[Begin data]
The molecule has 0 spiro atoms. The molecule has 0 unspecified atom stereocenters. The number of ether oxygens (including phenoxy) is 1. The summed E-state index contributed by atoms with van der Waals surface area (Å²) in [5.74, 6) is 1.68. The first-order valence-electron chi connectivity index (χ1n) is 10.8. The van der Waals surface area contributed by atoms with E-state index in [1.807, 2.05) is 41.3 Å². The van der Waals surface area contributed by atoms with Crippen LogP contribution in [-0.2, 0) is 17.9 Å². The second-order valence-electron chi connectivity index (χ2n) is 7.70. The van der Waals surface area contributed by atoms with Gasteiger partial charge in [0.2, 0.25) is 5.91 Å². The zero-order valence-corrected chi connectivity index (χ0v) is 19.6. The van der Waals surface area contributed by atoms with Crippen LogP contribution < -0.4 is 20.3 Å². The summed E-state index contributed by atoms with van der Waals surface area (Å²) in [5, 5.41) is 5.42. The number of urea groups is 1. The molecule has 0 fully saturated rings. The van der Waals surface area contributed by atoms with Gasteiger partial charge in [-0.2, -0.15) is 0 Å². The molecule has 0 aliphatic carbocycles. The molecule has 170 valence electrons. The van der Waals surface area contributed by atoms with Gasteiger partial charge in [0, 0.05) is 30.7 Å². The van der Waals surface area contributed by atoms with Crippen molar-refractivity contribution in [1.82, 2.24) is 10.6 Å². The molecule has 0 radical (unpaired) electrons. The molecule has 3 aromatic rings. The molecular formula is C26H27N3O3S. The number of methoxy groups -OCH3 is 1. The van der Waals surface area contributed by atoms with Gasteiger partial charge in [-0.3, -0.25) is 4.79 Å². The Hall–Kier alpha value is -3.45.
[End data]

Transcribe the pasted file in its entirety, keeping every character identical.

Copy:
The molecule has 0 spiro atoms. The molecule has 0 unspecified atom stereocenters. The number of ether oxygens (including phenoxy) is 1. The summed E-state index contributed by atoms with van der Waals surface area (Å²) in [5.74, 6) is 1.68. The first-order valence-electron chi connectivity index (χ1n) is 10.8. The van der Waals surface area contributed by atoms with E-state index in [1.807, 2.05) is 41.3 Å². The van der Waals surface area contributed by atoms with Crippen LogP contribution in [-0.2, 0) is 17.9 Å². The second-order valence-electron chi connectivity index (χ2n) is 7.70. The van der Waals surface area contributed by atoms with Gasteiger partial charge in [0.2, 0.25) is 5.91 Å². The zero-order valence-corrected chi connectivity index (χ0v) is 19.6. The van der Waals surface area contributed by atoms with Crippen LogP contribution < -0.4 is 20.3 Å². The summed E-state index contributed by atoms with van der Waals surface area (Å²) in [5, 5.41) is 5.42. The number of urea groups is 1. The molecule has 0 fully saturated rings. The van der Waals surface area contributed by atoms with Gasteiger partial charge in [-0.2, -0.15) is 0 Å². The molecule has 0 aliphatic carbocycles. The molecule has 170 valence electrons. The van der Waals surface area contributed by atoms with Gasteiger partial charge in [0, 0.05) is 30.7 Å². The van der Waals surface area contributed by atoms with Crippen molar-refractivity contribution in [1.82, 2.24) is 10.6 Å². The molecule has 0 radical (unpaired) electrons. The molecule has 3 aromatic rings. The molecular formula is C26H27N3O3S. The number of methoxy groups -OCH3 is 1. The van der Waals surface area contributed by atoms with Gasteiger partial charge in [-0.3, -0.25) is 4.79 Å². The Hall–Kier alpha value is -3.45.